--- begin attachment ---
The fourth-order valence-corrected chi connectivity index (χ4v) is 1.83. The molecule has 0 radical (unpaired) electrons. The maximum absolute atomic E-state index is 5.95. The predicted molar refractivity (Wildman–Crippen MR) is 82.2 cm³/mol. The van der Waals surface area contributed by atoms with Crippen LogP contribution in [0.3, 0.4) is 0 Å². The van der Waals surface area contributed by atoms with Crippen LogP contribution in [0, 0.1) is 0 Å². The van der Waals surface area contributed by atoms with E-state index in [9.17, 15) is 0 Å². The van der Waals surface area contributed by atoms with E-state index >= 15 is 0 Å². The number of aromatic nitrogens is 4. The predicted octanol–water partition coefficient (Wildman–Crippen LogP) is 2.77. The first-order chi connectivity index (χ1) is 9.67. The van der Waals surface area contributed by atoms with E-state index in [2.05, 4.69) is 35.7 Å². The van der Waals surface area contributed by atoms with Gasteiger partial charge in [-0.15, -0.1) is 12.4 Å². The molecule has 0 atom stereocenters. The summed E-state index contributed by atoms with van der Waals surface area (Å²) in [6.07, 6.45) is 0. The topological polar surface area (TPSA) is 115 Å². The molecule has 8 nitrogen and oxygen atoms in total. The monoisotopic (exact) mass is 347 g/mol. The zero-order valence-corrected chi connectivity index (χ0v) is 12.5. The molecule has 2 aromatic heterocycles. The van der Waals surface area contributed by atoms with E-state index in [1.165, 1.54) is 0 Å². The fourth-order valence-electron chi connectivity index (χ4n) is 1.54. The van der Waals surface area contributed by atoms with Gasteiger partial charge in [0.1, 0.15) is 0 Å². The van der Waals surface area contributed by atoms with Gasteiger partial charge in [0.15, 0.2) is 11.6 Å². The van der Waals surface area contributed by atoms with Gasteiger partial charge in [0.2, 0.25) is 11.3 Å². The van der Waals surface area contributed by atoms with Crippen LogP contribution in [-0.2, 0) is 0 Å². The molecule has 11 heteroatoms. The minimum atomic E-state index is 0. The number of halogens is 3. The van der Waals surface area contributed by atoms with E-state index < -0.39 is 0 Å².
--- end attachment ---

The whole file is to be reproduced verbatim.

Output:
The fourth-order valence-corrected chi connectivity index (χ4v) is 1.83. The molecule has 0 radical (unpaired) electrons. The maximum absolute atomic E-state index is 5.95. The predicted molar refractivity (Wildman–Crippen MR) is 82.2 cm³/mol. The van der Waals surface area contributed by atoms with Crippen LogP contribution in [0.3, 0.4) is 0 Å². The van der Waals surface area contributed by atoms with Crippen LogP contribution in [0, 0.1) is 0 Å². The van der Waals surface area contributed by atoms with E-state index in [9.17, 15) is 0 Å². The van der Waals surface area contributed by atoms with E-state index >= 15 is 0 Å². The number of aromatic nitrogens is 4. The predicted octanol–water partition coefficient (Wildman–Crippen LogP) is 2.77. The first-order chi connectivity index (χ1) is 9.67. The van der Waals surface area contributed by atoms with E-state index in [2.05, 4.69) is 35.7 Å². The van der Waals surface area contributed by atoms with Gasteiger partial charge in [-0.15, -0.1) is 12.4 Å². The molecule has 0 atom stereocenters. The summed E-state index contributed by atoms with van der Waals surface area (Å²) in [6.07, 6.45) is 0. The topological polar surface area (TPSA) is 115 Å². The molecule has 8 nitrogen and oxygen atoms in total. The monoisotopic (exact) mass is 347 g/mol. The zero-order valence-corrected chi connectivity index (χ0v) is 12.5. The molecule has 2 aromatic heterocycles. The van der Waals surface area contributed by atoms with E-state index in [1.165, 1.54) is 0 Å². The fourth-order valence-electron chi connectivity index (χ4n) is 1.54. The van der Waals surface area contributed by atoms with Gasteiger partial charge in [0.1, 0.15) is 0 Å². The van der Waals surface area contributed by atoms with Gasteiger partial charge in [0.15, 0.2) is 11.6 Å². The van der Waals surface area contributed by atoms with Gasteiger partial charge in [0.2, 0.25) is 11.3 Å². The van der Waals surface area contributed by atoms with Crippen LogP contribution in [-0.2, 0) is 0 Å². The molecule has 11 heteroatoms. The minimum atomic E-state index is 0. The number of halogens is 3. The van der Waals surface area contributed by atoms with E-state index < -0.39 is 0 Å².